Random memory access. Can't recall exactly when was the last time I visited San Diego. Maybe, in about 2012 the time before dispatched to China. But never did take a long-haul train ride in the States. Whichever country I visited, I must have taken either their tram, bullet-train, light-speed rail or underground. Just how I am. Train ride is always joyful allowing me to sightseeing a different side of town, how real people lives there, not the tourists like myself. However, that's a fun 2+ hrs ride on Pacific Surfliner. Very relax & comfy. Of course, as usual, like anywhere I go, I yelped a high-rated specialty coffee shop for trying the local coffee (latte) and speculating the local Barista's latte art making style. And the West Bean Coffee didnt fail me at all. A great cup of latte's delighted by micro froths and strong coffee aroma. With the San Diego sunshine, I had a good time roaming around the city walk and pier to visit the USS Midway Aircraft Carrier (Last visit there was for the ATI Radeon 9800XT graphics launch event in 2003, if not wrong). Love the ambience in this modern town and definitely coming back for another visit.
"If this is coffee, please bring me some tea; but if this is tea, please bring me some coffee."
- Abraham Lincoln
Beside that, I had an interesting experience to share. On my way back from San Diego in Surfliner, the first passenger sat next to me was a gentleman in his 50s, dressed like a sales executive. As any professional would do, he pulled out his laptop from the briefcase, a really old, bulky Toshiba 15" unit, running with Windows 7, took me in a surprise he didnt take advantage of free opportunity to upgrade to Windows 10. The most stunning thing had happened when he signed on his email service provider.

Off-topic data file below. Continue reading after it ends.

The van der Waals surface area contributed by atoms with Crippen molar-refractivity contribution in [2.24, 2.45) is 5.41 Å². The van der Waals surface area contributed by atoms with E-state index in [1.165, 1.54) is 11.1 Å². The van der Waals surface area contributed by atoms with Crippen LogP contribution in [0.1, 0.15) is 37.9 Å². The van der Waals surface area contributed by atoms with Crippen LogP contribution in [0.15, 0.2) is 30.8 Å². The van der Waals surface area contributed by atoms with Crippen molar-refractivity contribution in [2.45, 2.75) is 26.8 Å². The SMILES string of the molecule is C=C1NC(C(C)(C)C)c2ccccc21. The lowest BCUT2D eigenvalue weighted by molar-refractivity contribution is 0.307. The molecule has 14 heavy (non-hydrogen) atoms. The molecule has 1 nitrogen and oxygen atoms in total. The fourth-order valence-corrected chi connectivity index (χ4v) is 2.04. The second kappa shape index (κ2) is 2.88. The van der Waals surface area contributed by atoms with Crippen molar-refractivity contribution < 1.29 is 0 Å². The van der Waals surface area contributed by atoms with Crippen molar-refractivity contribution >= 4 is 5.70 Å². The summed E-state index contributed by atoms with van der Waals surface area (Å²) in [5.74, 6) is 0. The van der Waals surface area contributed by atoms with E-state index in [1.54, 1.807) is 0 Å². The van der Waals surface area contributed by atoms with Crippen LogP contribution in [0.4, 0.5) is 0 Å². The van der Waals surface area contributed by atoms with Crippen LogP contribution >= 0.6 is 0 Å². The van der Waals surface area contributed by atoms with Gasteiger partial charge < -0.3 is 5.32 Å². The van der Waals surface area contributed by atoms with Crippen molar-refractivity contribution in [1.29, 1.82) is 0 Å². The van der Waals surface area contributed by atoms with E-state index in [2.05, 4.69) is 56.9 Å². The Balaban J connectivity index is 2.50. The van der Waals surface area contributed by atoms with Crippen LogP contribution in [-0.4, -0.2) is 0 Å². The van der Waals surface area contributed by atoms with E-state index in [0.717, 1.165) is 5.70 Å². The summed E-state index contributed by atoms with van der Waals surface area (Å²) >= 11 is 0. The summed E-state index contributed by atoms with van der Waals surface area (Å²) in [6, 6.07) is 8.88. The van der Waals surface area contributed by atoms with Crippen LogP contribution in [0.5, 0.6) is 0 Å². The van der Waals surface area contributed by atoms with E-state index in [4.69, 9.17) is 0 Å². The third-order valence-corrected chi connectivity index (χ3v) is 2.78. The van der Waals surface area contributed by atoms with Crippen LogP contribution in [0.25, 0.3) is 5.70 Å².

Guess what? Ding. "You've Got Mail!"
I was once a loyal customer of AOL dialup service in the early 90s while still being a 'young' student. That familiar sound notification is no stranger to me (Of course, its chatroom as well, where you tried to 'hookup' a date), but I was in shock when heard that in this millennium, especially now AOL's no longer independent, but a part of telecom tycoon Verizon. My curiosity has cued me to ask for his profession and give him some technology advices, but I withdrew from that idea. Not too long then, he packed up and got off to continue his next journey at the Irvine stop, many would know the city as the little 'Silicon Valley' in SoCal. Then, a second passenger, a mid-aged man, had filled in the seat from the same stop. Probably, just finished from work. His dress code could surely tell you he's an engineer, with a pair of geeky glasses and a baseball cap on. Same as the other gentleman in before, he took out a laptop from his backpack for some productivity. In contrary, that's a shiny armor, MacBook Pro, and the first application he immediately signed on was the Slack. Not only that, he also pulled up the Github to review his lines and lines of code, and also wiki some coding references. I was totally impressed. The same thought popped in my mind that I wanna to know what his occupation is and what programming language he's writing there. Unfortunate that he's so focused on his work and I didn't feel like bothering him.
On today, technology knowledge among all Americans is so diverted; Many doesnt yet have any internet access (even though it's affordable to them bc I, early on, saw a well-dressed old couples at San Diego Station was still using an old LG 'Flip-phone'), and let's not mention those cant afford. Sadly and disappointingly, the US average internet connection speed isnt ranked in the top 10 countries list (South Korea has the fastest internet access among all countries). If US wanna continue its leadership in technology segment (especially in Fintech), the government required tripling its current resources to build stronger and better infrastructure (including communication, education and policy).
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